I love Joel, he is one the greatest friends I’ve ever had or could have ever asked for as well as one of the more interesting characters I’ve encountered [ed. note: I did not ask for this plug, but you won’t actually ever know if that’s true or not]. I also can attest to the fact that he’s a dynamite kisser, but that awkward yet steamy and slightly tittilating story should probably wait until a later day, as well as the full origin story of our friendship and the legendary summer we shared and dubbed The Summer (hey it was before either of us went to school for writing so excuse our obvious title).

Anyway, back to the topic at hand, “Ask” takes me again to my old apartment, the place where I unwittingly lived the best years of my life. Back then I thought my life sucked and I thought I was miserable and I just wanted it to be over and I could move into the next phase of my life—how wrong I was.

Can you, reader, relate to being a young idealistic fucking dunderhead? I had it made. I lived with my oldest and closest friend, we had people over hanging out, drinking, shooting the figurative shit, listening to music, playing video games or watching awesomely bad movies. Once we tried to keep a body count during a Charles Bronson movie on a clicker taken long ago from a UPS truck. Whoever was in charge, if I recall, got so entangled in the movie and overwhelmed by the bodies dropping it like it was hot (whatever that is) or the movie’s propensity of letting the bodies hit the floor, that the count was abandoned pretty early on and thus our contribution to science went unfinished and unheralded.

Sure, in that apartment Tyler and I were broke as fuck and I made a lot of meal out of 99 cent loaves of italian bread while Tyler opted for donkey dicks mixed with pork and beans, but those are the years I will remember and return most frequently for the rest of my life. Tyler knew shortly after he left the apartment and the state for a great career opportunity and adulthood what we had there; I thought he was out of his fucking mind. It wasn’t until much later that I saw how right he was. And it is that place, those years, and the magic we all combined to conjure up that I feel when I listen to “Ask.” I’m in the apartment, on our ratty ass duct taped at least second hand couch playing Madden ’02 or some such year on either my Xbox or Playstation 2. Joel as is custom and I believe mandatory, and although I’ve never tried to stop him, is playing DJ for the evening. His attention span, being the length of my eyelashes, causes him to change directions more than the imaginary son of Walter Peyton and Barry Sanders. At some point “Ask” is played and Joel, beer in hand, cranks up the windmill and the rest is history. Although I very infrequently enjoy a good JPL5 Windmill, I can never stop myself from windmilling along to “Ask.”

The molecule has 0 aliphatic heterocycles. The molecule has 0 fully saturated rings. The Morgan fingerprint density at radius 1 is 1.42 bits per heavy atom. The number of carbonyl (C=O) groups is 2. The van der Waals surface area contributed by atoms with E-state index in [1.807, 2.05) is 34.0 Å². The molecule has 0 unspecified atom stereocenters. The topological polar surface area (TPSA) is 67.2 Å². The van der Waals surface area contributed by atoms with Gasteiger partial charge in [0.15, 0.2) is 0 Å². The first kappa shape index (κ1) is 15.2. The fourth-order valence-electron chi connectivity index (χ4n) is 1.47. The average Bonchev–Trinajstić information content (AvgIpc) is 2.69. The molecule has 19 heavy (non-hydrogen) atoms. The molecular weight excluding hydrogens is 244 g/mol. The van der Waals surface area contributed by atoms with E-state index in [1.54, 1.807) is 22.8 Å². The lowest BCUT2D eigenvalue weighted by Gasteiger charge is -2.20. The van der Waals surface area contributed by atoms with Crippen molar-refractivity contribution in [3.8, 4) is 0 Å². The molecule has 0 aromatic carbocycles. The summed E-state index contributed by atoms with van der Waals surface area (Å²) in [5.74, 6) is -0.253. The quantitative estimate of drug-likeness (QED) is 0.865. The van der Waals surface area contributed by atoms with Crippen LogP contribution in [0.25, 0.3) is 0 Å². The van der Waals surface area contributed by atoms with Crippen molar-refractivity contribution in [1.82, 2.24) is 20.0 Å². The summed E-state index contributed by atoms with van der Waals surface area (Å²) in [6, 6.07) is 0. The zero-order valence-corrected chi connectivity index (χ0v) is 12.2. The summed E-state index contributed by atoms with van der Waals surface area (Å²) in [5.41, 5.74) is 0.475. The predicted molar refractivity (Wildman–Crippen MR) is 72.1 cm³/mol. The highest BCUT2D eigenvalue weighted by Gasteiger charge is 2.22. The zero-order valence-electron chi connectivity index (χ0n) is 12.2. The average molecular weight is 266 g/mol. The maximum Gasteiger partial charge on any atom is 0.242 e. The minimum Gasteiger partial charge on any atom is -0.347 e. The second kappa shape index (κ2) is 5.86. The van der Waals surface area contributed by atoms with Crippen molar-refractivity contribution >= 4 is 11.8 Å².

If it’s not love, then its the windmill that will bring us together.

One thought on “#11: wherein the Guy makes his formal introduction–“Music as a Vehicle for Memory”